The written assurances document prevents airports from banning ultralights outright, so sometimes management will try slightly more devious techniques. One is declaring ultralights dangerous and a safety concern. Of course, the FAA takes safety issues very seriously, but also knows well enough that ultralights and Experimentals can coexist with GA and commercial aircraft at airports. In any case, if an airport wants to pursue that angle, it is not as simple as having a local meeting and voting to ban an aircraft category. Airport officials are required to work through the FAA, which has probably funded up to 90% of the airport infrastructure. The FAA is going to encourage them to work out procedures for the aircraft in question rather than rubber-stamping a ban. Bear in mind this does not mean that an individual can’t be banned from an airport, so don’t expect to hide behind §47107 if you flaunt the rules. If you present a safety hazard, nobody, including the ultralight community, wants you at the airport.

An airport can’t play favorites with hangar space, either. A policy of not renting to ultralights pretty much defines unjust discrimination—you have as much right as a Cessna 172 owner to rent space.

The demand for third-party liability insurance has become a popular tool to try to force ultralights out of hangars. Third-party liability insurance is not required for regular takeoffs and landings, but it can be required for hangar tenants. However, the requirement for insurance—and the required limits—can’t be different from one hangar tenant to the next. If an airport wants to demand third-party insurance, everybody has to get it. By the way, a requirement for third-party insurance shouldn’t discourage you from renting hangar space at the airport. The USUA, working through First Flight Insurance, has been providing third-party insurance for ultralight owners for years.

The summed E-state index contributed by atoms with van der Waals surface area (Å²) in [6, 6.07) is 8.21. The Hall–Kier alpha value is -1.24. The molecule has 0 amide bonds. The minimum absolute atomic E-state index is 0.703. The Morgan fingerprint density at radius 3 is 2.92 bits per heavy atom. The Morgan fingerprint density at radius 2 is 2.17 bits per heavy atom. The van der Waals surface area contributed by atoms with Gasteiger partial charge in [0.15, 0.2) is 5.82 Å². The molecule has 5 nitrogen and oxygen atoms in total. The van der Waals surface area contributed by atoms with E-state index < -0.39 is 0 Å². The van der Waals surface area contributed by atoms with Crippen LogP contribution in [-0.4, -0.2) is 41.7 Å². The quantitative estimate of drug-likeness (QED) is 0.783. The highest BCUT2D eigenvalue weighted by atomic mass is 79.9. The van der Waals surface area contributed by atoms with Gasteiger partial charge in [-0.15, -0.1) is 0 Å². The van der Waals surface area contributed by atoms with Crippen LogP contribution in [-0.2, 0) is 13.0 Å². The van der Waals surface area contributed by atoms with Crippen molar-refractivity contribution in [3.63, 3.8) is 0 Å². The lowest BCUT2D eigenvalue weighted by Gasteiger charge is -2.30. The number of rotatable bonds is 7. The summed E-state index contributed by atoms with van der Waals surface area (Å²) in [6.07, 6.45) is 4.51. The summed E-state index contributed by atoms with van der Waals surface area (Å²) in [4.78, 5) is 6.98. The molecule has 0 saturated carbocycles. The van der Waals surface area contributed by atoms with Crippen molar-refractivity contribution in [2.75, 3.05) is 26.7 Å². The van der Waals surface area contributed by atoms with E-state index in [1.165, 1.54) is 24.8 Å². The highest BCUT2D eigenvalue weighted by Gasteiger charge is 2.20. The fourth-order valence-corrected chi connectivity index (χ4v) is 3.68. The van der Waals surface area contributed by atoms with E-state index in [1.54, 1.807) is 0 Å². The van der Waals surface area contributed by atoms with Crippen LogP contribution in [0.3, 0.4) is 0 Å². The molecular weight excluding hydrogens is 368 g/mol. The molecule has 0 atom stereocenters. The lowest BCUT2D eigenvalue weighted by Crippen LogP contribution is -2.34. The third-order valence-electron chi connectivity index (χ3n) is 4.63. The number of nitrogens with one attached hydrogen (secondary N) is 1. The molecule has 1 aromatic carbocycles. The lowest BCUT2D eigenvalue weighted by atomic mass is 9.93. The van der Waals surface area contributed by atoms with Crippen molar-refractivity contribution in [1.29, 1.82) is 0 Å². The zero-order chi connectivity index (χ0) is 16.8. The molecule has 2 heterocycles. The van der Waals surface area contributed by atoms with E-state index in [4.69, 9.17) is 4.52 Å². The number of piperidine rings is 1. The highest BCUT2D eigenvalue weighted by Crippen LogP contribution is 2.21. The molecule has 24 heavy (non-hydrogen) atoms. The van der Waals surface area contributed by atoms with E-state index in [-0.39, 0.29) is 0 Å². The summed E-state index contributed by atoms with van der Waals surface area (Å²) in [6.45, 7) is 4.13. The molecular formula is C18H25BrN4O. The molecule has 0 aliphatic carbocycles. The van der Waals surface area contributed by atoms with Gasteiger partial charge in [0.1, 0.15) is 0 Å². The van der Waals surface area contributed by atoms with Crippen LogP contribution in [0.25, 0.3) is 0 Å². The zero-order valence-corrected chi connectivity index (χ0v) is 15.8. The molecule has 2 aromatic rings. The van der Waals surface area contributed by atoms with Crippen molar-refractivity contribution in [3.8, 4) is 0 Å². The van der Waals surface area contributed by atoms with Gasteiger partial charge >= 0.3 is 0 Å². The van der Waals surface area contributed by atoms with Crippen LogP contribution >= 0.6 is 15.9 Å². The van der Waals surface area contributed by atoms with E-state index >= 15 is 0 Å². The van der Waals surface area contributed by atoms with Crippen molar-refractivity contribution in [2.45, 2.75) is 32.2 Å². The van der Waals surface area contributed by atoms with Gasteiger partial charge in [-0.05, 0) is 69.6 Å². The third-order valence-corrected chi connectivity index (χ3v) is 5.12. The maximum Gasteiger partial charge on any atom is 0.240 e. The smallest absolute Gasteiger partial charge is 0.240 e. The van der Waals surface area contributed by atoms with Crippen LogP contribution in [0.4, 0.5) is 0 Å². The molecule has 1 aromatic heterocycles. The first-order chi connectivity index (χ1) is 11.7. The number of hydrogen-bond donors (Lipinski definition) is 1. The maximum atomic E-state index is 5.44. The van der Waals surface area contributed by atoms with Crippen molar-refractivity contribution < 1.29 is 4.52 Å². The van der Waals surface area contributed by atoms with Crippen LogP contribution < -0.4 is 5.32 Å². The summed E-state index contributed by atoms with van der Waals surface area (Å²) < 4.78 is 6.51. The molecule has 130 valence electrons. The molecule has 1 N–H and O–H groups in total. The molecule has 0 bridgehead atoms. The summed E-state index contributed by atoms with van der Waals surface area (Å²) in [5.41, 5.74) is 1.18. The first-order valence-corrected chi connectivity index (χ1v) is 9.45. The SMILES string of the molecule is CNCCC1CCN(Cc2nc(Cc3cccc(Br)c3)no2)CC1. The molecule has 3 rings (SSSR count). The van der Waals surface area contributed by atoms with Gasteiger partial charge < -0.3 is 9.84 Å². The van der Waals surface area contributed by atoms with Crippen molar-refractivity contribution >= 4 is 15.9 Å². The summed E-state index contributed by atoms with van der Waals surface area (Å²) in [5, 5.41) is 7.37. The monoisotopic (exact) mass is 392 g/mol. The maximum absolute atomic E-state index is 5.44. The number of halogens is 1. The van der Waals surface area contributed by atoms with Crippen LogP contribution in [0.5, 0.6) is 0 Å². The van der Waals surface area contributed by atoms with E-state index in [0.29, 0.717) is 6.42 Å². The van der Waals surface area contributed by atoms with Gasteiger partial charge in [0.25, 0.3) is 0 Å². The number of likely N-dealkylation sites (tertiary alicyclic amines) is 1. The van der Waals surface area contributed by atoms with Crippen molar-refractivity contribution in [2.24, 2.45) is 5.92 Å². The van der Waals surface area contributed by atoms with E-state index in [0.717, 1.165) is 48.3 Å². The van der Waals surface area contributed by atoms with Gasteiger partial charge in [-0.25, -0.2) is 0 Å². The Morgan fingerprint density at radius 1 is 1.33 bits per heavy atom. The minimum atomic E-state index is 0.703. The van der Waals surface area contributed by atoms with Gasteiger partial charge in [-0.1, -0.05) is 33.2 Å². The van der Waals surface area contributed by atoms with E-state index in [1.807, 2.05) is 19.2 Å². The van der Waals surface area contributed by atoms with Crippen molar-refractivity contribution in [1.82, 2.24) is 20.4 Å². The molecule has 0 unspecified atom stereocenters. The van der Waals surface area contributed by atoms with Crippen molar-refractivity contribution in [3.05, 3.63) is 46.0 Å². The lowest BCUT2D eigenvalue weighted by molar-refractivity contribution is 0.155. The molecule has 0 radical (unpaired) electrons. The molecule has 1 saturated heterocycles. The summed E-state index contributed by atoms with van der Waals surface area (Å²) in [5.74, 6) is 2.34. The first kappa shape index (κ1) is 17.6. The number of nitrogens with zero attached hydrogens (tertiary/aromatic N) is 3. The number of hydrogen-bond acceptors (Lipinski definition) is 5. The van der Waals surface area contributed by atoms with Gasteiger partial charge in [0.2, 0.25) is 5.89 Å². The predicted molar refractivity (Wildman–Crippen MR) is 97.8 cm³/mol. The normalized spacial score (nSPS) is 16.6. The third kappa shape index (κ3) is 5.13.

Some airports have tried to demand that ultralight-style aircraft fly the same traffic pattern as GA traffic. This is not a good idea for either the ultralights or GA traffic due to speed differences in the aircraft. That demand can often be dealt with through education. Obtain a copy of Advisory Circular 90-66A, Recommended Standard Traffic Patterns and Practices for Aeronautical Operations at Airports Without Operating Control Towers. It has specific recommendations for gliders, gyroplanes and other ultralight-like aircraft. If the airport manager remains insistent that you fly the standard pattern, a call to your Flight Standards District Office (FSDO) may be in order. Airport managers often pay more attention to a call from the FAA than they do from an ultralight pilot.

Banned? Now What?

If a public airport manager tries to tell you that you’re banned before you’ve even flown there, first ask why. If the issue is a bad experience with a pilot from the dim past, find out more about what the pilot did and work to assure the airport manager that you aren’t that kind of pilot. If the issue is traffic patterns, offer to work out a pattern that will accommodate both your aircraft and the rest of the traffic.